End of the Road

“The first time I was robbed, there were eight guys,” says Joe Carullo, co-owner of KC Designs, New York, and president of the Prime Jewelry Group Show. “One guy pushes me back … they slash your tires so you can’t chase them, they smash your [car] window, take your jewelry and run away. It’s all over in 30 seconds.”

Unfortunately, Carullo’s first time wasn’t the last. KC Designs has been hit on the road “two, three, five times, I can’t remember,” he says. But of one thing he’s certain: “If you’re going on the road, it’s only a matter of time before you get robbed.”

So Carullo and 29 other jewelry makers concerned about the safety of fellow traveling salesmen fought back: They started the PJG Show (also known as the “Prime Show”), a traveling jewelry show that visits high-crime areas such as Washington, D.C., and Houston. In secure—and posh, as most events are held at Ritz Carlton Hotels—settings, non-competing manufacturers and designers spoil their best clients with breakfast, lunch, and dinner during two days of business. And since the show’s inception three years ago, retailer response has allowed the addition of two more venues, in Dearborn, Mich., and Sarasota, Fla.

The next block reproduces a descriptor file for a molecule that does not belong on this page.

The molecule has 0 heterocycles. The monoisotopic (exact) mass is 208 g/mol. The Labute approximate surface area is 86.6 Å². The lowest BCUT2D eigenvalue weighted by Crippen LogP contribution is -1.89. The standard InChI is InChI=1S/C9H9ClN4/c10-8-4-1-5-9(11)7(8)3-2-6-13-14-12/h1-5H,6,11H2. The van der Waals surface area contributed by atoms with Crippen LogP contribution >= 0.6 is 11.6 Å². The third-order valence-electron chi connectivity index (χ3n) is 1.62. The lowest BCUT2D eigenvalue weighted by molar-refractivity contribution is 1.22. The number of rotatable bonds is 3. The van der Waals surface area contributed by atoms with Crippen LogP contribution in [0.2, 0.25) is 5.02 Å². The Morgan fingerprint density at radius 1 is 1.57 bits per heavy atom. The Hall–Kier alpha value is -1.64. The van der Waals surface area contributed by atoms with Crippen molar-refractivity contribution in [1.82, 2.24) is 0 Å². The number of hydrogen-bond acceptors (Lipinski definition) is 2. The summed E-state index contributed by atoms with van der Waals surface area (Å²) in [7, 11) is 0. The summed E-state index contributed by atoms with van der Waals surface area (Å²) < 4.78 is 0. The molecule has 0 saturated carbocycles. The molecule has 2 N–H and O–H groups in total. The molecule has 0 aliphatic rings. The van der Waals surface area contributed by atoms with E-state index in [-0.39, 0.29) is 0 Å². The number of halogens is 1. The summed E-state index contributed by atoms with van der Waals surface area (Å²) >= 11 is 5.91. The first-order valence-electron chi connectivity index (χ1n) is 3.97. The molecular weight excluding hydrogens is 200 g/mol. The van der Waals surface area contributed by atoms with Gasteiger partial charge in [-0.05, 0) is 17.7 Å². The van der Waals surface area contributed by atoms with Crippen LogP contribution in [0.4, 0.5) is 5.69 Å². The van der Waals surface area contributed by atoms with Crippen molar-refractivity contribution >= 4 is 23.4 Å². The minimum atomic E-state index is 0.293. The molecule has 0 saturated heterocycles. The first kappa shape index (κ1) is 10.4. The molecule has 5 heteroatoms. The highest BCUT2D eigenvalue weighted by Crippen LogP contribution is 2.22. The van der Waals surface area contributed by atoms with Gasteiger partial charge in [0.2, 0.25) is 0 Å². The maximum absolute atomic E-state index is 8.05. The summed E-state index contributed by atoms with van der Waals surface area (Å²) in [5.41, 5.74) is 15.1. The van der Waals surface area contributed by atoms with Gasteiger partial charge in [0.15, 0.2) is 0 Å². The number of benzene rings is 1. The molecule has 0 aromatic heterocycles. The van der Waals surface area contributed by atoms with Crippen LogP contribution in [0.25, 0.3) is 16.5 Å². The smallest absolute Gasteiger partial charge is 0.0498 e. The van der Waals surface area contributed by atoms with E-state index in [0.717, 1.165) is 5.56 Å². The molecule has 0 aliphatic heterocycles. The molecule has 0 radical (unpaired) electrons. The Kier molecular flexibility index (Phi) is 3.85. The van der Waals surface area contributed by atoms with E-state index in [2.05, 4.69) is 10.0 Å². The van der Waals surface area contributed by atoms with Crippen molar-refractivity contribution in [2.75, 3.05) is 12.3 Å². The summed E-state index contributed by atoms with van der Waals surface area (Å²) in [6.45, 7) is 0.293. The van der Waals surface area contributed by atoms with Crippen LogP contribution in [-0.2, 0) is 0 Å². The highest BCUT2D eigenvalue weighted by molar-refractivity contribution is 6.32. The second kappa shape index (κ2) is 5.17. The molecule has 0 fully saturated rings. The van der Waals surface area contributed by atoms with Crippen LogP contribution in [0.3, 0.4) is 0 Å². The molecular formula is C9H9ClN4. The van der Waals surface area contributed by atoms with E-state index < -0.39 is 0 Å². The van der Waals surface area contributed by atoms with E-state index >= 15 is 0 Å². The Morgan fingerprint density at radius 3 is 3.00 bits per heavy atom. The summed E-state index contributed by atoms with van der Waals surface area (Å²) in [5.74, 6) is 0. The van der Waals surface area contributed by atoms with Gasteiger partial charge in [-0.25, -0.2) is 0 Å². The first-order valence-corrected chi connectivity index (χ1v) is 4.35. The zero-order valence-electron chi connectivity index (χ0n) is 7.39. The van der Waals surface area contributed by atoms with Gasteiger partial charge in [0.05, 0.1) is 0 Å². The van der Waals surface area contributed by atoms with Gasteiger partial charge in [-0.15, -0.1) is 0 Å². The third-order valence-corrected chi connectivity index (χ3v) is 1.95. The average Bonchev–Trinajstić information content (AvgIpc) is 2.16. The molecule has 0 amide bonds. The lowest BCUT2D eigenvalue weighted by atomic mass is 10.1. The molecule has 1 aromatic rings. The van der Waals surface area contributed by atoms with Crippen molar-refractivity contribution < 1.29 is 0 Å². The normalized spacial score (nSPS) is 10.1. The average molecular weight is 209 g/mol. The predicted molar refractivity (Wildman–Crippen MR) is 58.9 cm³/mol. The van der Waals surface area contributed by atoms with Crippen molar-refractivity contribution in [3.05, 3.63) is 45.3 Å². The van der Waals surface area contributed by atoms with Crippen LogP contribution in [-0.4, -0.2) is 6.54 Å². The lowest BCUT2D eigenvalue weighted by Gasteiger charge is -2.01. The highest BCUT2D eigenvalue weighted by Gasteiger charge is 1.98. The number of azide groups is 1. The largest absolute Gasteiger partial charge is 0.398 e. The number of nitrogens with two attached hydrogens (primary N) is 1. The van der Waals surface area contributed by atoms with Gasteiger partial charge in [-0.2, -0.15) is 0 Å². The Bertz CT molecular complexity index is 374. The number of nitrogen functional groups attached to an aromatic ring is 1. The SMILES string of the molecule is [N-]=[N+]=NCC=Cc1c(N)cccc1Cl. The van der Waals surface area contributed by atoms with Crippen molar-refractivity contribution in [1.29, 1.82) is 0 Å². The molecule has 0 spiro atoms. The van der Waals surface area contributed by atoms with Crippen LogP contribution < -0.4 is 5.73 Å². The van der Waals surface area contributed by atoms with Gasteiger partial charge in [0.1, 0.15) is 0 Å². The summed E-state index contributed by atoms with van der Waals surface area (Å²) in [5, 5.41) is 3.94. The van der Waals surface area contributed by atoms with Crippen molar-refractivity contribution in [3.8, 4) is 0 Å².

Jewelry shows allow retailers to view lines and buy without putting salesmen at risk. Shows such as Centurion, begun in 2002 and held yearly in Tucson for makers of luxury jewelry, offer “efficiency to those who offer high-value merchandise,” according to show organizer Howard Hauben, H2 Events, Merrick, N.Y. The lower risk level and greater security “lend more credence to trade shows in general,” adds Hauben.

Call what PJG does a “reverse sales call,” if you will, says Alan Lipscher, president of Global Diamonds, Chicago, and chairman of the rules committee of the PJG Show. There are some locales Lipscher doesn’t want his salespeople to venture into alone. “It’s just too dangerous to carry our lines individually,” he says.

Hannah Weiss, owner of H. Weiss Co., New York, agrees. She pairs up salespeople to visit cities with high rates of crime. “This increases expenses, but it’s well worth the peace of mind,” she says. To further reduce the exposure of salespeople on the road, Weiss also attends more regional shows.